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Roadmaps For Sucsess


Divyabhanusinh

NATURE WITHOUT BORDERS
Edited by Mahesh Rangarajan , M.D. Madhusudan and Ghazala Shahabuddin 
Orient BlackSwan, Noida, 2014, pp. xii 270, price not stated.

VOLUME XXXIX NUMBER 3 March 2015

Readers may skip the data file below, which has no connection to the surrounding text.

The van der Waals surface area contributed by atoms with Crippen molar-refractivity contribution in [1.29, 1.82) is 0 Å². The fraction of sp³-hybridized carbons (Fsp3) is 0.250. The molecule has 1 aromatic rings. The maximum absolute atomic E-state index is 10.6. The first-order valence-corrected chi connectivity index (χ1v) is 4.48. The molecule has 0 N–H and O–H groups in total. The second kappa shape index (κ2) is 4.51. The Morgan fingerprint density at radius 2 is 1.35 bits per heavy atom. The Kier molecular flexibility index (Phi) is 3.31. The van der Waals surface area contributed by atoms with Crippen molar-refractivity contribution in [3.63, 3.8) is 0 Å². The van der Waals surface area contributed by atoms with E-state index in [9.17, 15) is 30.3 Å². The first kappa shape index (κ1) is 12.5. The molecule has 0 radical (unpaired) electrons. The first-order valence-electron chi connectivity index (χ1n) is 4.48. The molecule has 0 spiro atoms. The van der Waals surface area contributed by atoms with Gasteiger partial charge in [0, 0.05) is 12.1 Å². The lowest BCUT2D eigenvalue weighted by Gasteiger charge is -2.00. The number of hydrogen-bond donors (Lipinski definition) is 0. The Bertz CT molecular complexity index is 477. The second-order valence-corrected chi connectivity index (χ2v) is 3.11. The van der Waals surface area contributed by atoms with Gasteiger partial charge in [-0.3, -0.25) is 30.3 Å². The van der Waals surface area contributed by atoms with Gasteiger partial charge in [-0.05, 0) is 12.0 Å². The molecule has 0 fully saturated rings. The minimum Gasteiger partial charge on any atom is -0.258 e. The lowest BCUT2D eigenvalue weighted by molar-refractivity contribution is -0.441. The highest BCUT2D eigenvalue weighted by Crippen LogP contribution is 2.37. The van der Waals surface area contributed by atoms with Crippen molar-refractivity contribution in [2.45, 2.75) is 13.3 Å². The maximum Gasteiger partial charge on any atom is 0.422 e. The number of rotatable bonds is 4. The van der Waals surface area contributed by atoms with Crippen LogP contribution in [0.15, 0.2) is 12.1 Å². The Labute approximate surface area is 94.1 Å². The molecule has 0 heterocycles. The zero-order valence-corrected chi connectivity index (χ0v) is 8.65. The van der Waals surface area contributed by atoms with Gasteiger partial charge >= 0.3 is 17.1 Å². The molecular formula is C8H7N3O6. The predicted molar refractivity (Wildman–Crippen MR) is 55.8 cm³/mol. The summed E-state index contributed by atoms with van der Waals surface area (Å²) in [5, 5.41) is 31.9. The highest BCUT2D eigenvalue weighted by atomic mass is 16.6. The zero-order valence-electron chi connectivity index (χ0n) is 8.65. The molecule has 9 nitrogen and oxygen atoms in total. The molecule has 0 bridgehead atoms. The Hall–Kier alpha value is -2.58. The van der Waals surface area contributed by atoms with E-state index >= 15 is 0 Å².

The book’s title in itself is an indication of the approach of its contents to the fact of Nature not being confined to specified protected areas alone. It is to be found way beyond and the issue really is how the growth of human needs be reconciled within the given static natural space. The editors of the book, in their lengthy and critical overview of the issues note that Nature’s array of life forms and diverse eco systems is under intense pressure in a country where most of the population is still largely rural. The National parks and sanctuaries themselves are only 2,00,000 sq. kms in area and account for less than 5% of India’s land mass. Small as they are, they have succeeded in some measure in protecting flora and fauna. The editors point out that on closer examination they have failed in some cases, most notably, tiger extinction in Sariska or the Great Indian Bustard extinction in Karera.  The editors rightly ask how can one advance nature-friendly agendas on a wider social and ecological canvas on which borders are continuously being redrawn, erased and redrawn? They point out that three paths suggest themselves. Firstly, protected areas succeed to a point. Secondly, therefore, community cooperation and participation is necessary inspite of all its shortcomings. Thirdly, the corporate drive for nature, primarily tourism which is touted as a panacea, though most of the income goes to the corporate entities and not to the local population. They note that the approach for conservation has to be diverse, but deeply conscious of people and practices, ecologies and economies and shifting mosaics. The book brings together a selection of working approaches with different and often more effective ways. It consists of eight papers of diverse areas with broadly the approach suggested by the editors and its title.  The Indian fisheries sector grew with the first Five Year Plan. Aaron Lobo and Rohan Arthur point out that with trawlers coming in, the local fishing communities were the first to suffer. This new mode of catching fish brought new problems. For example one kilo of shrimp caught on the Tamil Nadu coast, 10 kilos of bycatch came along. Along the Coromandel Coast, each trawl rakes up a ‘taxanomi cornucopia’ including sponges, starfish, sea cucumbers, corals, a large diversity of fish species, marine reptiles and an occasional dolphin. The damage done to the ecosystem is incalculable. ...


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